Finishing second under Kalvar was dudutsai, who had one of the most strangely clutch runs I can remember in New England regional history. In Top 24, dudutsai won winners quarters, semifinals and finals all in game five sets. Had he won the first set of grand finals, it would have been a fourth straight 3-2 victory.

What I Like:

What I Don’t Like:

  • Tournament organizer, EGTV COO and friend Calvin getting ruthlessly downvoted and flamed on Reddit for being honest.
  • A lack of a clear solution surrounding player bans, how to enforce them and what constitutes a ban.
  • No news on the Switch! Seriously, Nintendo – we need something to distract us before Smash Summit.

No. 2 Cinderella Run of All-Time: Javi at Apex 2012

Think of the best players from 2006: Ken, Azen, PC Chris, ChuDat and KoreanDJ are likely the first names in mind. If you’re a smash hipster, you might say Ek, Amsah, Mikael or other European/Japanese names. But how about smashers from Mexico?

Around 2006 came uploaded footage of Mexican matches to YouTube. Of note was the tech skill of a Fox named Javi. Though it was hard to gauge his precise skill, due to a lack of notable major results from him, his execution nonetheless awed the few smashers who knew of him. A cynic at the time might have been impressed by his speed, but scoffed at his “mind games” and decision-making.

Javi didn’t even play in a traditional way. He used his left thumb to move the control stick, but used his pointer, middle and index fingers to tap buttons on the right side of the GameCube controller in a grip now referred to as “claw” for what it resembles.

This gave Javi a bizarre playstyle unlike any other Fox player in the world. For example, where most other Fox players preferred to start their combos via grab or using Fox’s aerial combos, Javi was a master of converting off knockdown situations with shine and would mix up hyper-aggression with ultra-passive lasering.

Six years later and then just an obscure relic of Melee’s past, Javi came to the forefront of the scene at Apex 2012, one of the most important events in smash history. It boasted its own circuit, the first notable once since the Evo/MLG days, a dedicated stream schedule for multiple games and a heavy international presence.

In fact, the primary reason Javi could attend Apex came from winning an event qualifier in Mexico, the Ticket to Apex tournament. Take a wild guess on what happened after he won.

Now at Apex, with a slew of the world’s best players in his path to immortality, Javi stood as his country’s greatest hope, on the biggest stage he had ever known.

Eking by Cactuar 2-1 in the first round of Top 64, Javi then lost a close 2-1 set with Lovage. Now in losers, he went through Redd and Weon-X before playing KoreanDJ, a returning legend of Melee.

Consider the different paths of their legacies: KoreanDJ was one of the players documented within “The Smash Brothers,” released a year later, for being one of the greatest Melee players ever. Javi, though he technically played in the same era, was nothing more than a footnote among tech skill nerds and extreme scene enthusiasts. Though KoreanDJ certainly remains a “what-if” to this day – due to his academic pursuits somewhat curtailing his career – Javi was an even bigger one, due to where he hailed from.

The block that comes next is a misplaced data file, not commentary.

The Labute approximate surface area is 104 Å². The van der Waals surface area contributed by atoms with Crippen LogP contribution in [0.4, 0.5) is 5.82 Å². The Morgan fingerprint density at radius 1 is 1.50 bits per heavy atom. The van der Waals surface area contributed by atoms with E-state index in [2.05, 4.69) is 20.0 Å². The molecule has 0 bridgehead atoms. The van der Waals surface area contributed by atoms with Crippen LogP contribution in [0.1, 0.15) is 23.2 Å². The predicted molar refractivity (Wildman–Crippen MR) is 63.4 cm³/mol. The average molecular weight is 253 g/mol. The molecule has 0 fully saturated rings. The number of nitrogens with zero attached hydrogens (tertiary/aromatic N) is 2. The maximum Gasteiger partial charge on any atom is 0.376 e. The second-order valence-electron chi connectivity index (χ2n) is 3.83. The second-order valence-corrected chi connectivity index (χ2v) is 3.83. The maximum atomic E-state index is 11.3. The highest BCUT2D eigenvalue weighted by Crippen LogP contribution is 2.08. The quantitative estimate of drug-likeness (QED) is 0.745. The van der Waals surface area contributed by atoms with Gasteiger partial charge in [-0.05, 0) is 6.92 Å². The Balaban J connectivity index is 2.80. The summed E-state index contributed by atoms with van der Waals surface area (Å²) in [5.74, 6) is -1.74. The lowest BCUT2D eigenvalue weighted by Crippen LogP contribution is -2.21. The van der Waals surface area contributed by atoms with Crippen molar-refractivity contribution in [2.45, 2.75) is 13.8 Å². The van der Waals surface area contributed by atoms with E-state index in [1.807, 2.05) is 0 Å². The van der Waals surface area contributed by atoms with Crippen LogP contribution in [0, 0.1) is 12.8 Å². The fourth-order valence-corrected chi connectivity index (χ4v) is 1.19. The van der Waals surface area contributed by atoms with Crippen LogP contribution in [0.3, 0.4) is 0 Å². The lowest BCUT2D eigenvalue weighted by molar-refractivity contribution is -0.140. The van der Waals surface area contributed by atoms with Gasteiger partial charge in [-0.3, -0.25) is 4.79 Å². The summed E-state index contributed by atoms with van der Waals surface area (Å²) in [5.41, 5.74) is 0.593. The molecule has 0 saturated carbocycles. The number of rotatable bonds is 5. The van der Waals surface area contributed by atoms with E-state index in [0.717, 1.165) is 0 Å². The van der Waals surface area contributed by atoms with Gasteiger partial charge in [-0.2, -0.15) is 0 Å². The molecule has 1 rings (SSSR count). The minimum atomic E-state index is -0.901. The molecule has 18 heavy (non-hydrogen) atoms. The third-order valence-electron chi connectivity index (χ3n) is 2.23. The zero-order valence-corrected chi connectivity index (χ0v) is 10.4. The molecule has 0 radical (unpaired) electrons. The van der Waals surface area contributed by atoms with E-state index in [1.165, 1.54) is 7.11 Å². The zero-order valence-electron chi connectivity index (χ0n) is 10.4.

In their set, Javi utterly dismantled KoreanDJ, three-stocking his Sheik in game one and subsequently two-stocking his Marth. He then moved on to play VaNz, who was fresh off a strong third place at The Big House and one of the most promising talents of the post-Brawl era. In the previous round, VaNz had taken out fellow rising star PewPewU.

The Mexican Fox started off slow, losing the first game by a stock. But he adapted, solidly two-stocking VaNz in the second game and doing it again in the third, despite a Sheik counter pick. His next opponent was the man who sent him to losers bracket: Lovage.

He’s known for being a commentator today, but back in the late post-Brawl era, Lovage was one of the scene’s most admired Fox players. A tech skill revolutionary that had actually won The Big House a couple of months before Apex, Lovage was among the “demigods” of his time, though he had never made a major top eight.

Playing more patiently and cleaner than he did in the winners set, Javi 2-0’d Lovage to then play Hax, a then-world class Captain Falcon player. Many on the East Coast believed that Hax was someone with the potential to usurp even the gods themselves, giving Javi yet another rising star to strike down with a thunderous 2-0.

Javi’s dominance over players like Hax and Lovage in their losers set made him look like a player worthy of fighting smashers from the top echelon of Melee. When he sat down to play Dr. PeePee, someone who had just cemented his place as one of the game’s elite a year ago, not even he could have predicted that his legacy would forever change in that moment.

A man who barely spoke a lick of English and was holding his controller the wrong way had now just defeated a contender for best Melee player in the world, now moving into top four and giving Mexico its greatest smash representative of all-time.

Though Javi lost a lopsided 3-0 to Hungrybox in losers semifinals, it didn’t matter. Javi made history.